Sir Hugh Rossi : If my hon. Friend will forgive me, I should rather not give way because I do not want to detain the House for too long. The provisions that deal with the preparation of these most important plans do not lay down a timetable although we have had the experience of the Control of Pollution Act 1974. Today, 15 years later, a disgracefully large number of local authorities have still not submitted their waste disposal plans to the Department. However, a Bill has been presented to us in which local authorities are to be required to produce further plans but which does not lay down a timetable. This matter requires remedy.
I could continue to discuss many other aspects of the Bill, but I am conscious that many hon. Members wish to participate in the debate and I do not want to abuse my opportunity. Generally speaking, the conclusions of the hon. Member for Dagenham about the Nature
Column 62Conservancy Council are unfounded in view of the statements that my right hon. Friend has made today. My right hon. Friend has met all the objections that have been raised hitherto about the proposal for the creation of three regional bodies. I welcome especially the imposition of a duty on local authorities to keep their streets clean, rather than them merely having a power to do so. The residents of Haringey and the constituents of Hornsey and Wood Green will bless my right hon. Friend for that. I commend the Bill to the House. 6.6 pm
Mr. Malcolm Bruce (Gordon) : I shall endeavour to discuss my party's attitude to this big Bill in the 10 minutes available to me, but I shall obviously be unable to cover some points. First, I must make it clear that we shall support the Bill and that we do not support the Labour party's rather spurious opposition to the Bill as it stands. We should certainly like a more radical Bill, but that is different from whether one should support the Bill as it stands. There are urgent environmental problems in this country and it would be appropriate to ensure that the Bill addresses them. We shall table amendments accordingly.
The Bill does not address the need to change attitudes and habits. Nor does it deal with the problems of carbon dioxide and other greenhouse gas emissions which it could address. The Bill does not take the action on chlorofluorocarbons which the West German Government already have in hand. It does not set adequate targets for recycling, although that may be achieved in Committee. The Bill does not reduce the pressure on local communities faced with an upsurge of new toxic waste disposal applications, to which I referred when I intervened in the Secretary of State's speech. The Bill does not set standards or codes of practice ; it only enables those standards to be set. Such standards and codes of practice should be published while the Bill is in hand.
The Bill falls short in terms of actions taken by councils that the Liberal -Democrats control or influence. We are doing things that other authorities should be doing, and it is a pity that at this stage the Bill has not adopted the best practice that
Liberal-Democrat councils have established throughout the country, which has been acknowledged not only by our party but by environmental organisations.
The Bill does not deal with public transport policy--legitimately I am sure that the Secretary of State will say--or the need to achieve the dramatic increases in energy efficiency that the Department of Energy says can be achieved but has no plans to set in hand. The Bill does not address the need to change manufacturing technology so that we eliminate many waste disposal problems and ensure that recycling is a characteristic that is built into product manufacture in the future. But although there are many gaps in the Bill, there are also many elements that we support and that we shall seek to strengthen by amendments.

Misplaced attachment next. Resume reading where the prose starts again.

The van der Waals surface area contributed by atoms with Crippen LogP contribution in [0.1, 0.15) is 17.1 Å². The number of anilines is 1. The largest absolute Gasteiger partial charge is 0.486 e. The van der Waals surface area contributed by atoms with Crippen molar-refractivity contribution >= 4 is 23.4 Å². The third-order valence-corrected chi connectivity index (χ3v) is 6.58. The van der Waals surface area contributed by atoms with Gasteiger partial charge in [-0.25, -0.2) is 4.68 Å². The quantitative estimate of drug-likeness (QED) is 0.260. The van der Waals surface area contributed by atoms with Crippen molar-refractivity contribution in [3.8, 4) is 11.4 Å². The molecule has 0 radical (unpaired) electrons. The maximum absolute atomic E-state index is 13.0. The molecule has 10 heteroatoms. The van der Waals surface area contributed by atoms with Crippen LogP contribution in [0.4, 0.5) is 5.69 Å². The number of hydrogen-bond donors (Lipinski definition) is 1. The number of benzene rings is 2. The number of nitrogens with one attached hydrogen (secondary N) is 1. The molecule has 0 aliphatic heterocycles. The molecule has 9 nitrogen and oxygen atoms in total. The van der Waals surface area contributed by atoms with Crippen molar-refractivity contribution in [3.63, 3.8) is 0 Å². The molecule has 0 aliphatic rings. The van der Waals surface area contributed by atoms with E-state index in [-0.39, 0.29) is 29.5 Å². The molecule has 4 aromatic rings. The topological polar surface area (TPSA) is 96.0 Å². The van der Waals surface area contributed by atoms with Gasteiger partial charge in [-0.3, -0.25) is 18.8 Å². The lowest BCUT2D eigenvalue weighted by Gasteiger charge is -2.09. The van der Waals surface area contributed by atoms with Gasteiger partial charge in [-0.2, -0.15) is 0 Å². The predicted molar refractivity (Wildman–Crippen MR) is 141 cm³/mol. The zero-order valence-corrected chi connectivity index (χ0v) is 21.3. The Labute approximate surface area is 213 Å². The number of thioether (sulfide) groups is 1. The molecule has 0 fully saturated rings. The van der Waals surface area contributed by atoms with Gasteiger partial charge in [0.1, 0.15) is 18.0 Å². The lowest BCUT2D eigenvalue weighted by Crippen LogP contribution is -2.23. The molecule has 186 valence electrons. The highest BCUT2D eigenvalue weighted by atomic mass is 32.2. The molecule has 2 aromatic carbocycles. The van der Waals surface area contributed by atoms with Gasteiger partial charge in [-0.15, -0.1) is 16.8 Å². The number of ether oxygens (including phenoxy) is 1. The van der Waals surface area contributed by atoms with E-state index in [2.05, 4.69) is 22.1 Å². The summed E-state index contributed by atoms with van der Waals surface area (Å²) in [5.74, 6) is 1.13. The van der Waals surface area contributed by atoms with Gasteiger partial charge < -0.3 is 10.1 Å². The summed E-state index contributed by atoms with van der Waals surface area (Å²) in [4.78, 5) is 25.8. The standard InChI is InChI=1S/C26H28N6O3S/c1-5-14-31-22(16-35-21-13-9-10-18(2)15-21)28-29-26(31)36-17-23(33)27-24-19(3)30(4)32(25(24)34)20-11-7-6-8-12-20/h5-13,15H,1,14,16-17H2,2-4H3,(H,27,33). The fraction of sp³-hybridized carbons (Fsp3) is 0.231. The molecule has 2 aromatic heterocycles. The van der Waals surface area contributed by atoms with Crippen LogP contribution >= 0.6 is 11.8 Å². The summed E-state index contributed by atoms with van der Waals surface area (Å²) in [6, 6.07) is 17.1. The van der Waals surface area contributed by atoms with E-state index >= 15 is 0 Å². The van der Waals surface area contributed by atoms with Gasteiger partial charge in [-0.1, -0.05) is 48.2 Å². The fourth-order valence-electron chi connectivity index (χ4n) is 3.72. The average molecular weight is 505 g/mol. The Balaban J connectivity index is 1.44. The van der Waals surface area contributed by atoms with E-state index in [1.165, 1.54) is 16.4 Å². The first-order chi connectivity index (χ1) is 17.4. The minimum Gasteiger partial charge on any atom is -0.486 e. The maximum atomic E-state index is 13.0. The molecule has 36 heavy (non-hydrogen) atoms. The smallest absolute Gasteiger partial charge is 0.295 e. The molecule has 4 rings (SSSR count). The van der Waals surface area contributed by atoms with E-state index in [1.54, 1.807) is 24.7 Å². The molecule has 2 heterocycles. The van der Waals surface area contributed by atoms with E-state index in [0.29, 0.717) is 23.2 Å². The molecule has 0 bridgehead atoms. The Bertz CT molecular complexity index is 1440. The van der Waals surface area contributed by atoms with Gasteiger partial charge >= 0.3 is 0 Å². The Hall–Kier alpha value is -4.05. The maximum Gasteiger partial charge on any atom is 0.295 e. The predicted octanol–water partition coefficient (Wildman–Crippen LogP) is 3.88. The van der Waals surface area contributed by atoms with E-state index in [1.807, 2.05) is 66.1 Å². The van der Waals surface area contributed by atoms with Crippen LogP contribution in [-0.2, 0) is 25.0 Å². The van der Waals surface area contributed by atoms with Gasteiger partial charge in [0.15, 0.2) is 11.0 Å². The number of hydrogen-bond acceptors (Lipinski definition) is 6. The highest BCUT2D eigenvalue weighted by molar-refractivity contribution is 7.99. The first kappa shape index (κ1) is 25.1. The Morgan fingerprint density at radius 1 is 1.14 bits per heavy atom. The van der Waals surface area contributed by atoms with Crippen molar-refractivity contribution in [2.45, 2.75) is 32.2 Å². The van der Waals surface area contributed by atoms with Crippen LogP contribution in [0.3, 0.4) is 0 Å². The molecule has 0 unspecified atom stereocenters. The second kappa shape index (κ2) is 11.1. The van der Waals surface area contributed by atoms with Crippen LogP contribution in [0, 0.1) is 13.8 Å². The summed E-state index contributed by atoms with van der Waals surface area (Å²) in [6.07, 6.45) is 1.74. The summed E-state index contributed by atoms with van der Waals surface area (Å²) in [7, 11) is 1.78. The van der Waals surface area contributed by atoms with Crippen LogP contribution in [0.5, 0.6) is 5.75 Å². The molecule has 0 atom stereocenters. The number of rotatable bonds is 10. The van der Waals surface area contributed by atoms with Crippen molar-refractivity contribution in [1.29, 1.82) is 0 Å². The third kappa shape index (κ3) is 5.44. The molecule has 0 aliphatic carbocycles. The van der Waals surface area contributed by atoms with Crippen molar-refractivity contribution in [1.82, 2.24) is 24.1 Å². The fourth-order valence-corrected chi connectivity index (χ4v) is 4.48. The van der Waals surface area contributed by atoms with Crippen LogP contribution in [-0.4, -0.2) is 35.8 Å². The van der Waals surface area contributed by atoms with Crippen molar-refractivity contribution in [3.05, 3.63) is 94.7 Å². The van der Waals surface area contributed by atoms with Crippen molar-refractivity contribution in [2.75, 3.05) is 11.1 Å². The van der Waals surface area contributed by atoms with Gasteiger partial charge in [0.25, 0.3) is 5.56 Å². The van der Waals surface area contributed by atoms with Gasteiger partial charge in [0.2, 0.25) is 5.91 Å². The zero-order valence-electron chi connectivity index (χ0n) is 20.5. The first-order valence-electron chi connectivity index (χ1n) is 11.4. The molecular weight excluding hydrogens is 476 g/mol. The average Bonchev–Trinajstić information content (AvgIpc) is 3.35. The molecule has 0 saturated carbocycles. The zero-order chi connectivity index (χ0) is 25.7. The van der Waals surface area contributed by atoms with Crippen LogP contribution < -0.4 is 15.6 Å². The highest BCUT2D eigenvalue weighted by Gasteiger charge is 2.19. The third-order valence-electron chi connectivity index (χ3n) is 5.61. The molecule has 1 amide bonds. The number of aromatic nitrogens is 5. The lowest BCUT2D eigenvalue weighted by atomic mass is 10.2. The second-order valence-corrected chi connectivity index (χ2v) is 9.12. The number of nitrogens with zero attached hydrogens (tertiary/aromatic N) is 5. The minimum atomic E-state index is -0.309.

It has already been said that the integrated pollution control section of the Bill is only an enabling section and that its real value will depend on the measures that the Secretary of State introduces and on the codes of practice and standards that are established. It is acknowledged that the present position has been reached by a piecemeal approach that needs sorting out. Unfortunately, now,
Column 63before the Bill is law, we have a proliferation of applications for planning permission and for new licences for existing toxic waste sites.
It looks like a break for cover before the new regulations come into effect. Most local authorities are understandably ducking out. Nobody wants to give planning permission or to issue licences for new toxic waste sites, and most of the applications will land on the Secretary of State's desk, if they have not already done so. Therefore, it is in the right hon. Gentleman's own interest to establish those standards so that he can use them as a means of judging applications.
In the past few weeks, I have visited a number of existing and proposed sites, in places like Doncaster, Walsall and Matlock, and the Rechem facility at Pontypool. I have seen how contentious those sites are, and how much local opposition there is. In Doncaster, Matlock and Walsall, there is concern about toxic waste getting into the water system, about processes that do not fulfil the claims that were made for them and about gases and carcinogenic materials being released into the atmosphere. The public are not sure that the existing set-up gives adequate safeguards.
The Rechem plant at Pontypool uses a system that I understand would be banned in West Germany. I was not happy to see a door through which toxic wastes and polychlorinated biphenyls were being loaded left open without a canopy. There had been a blow back, and I could see smoke seeping out while I was watching. Although the management told me that the draught would pull this through, I was not reassured by what I saw. I should like a system that would give more public assurance and more control.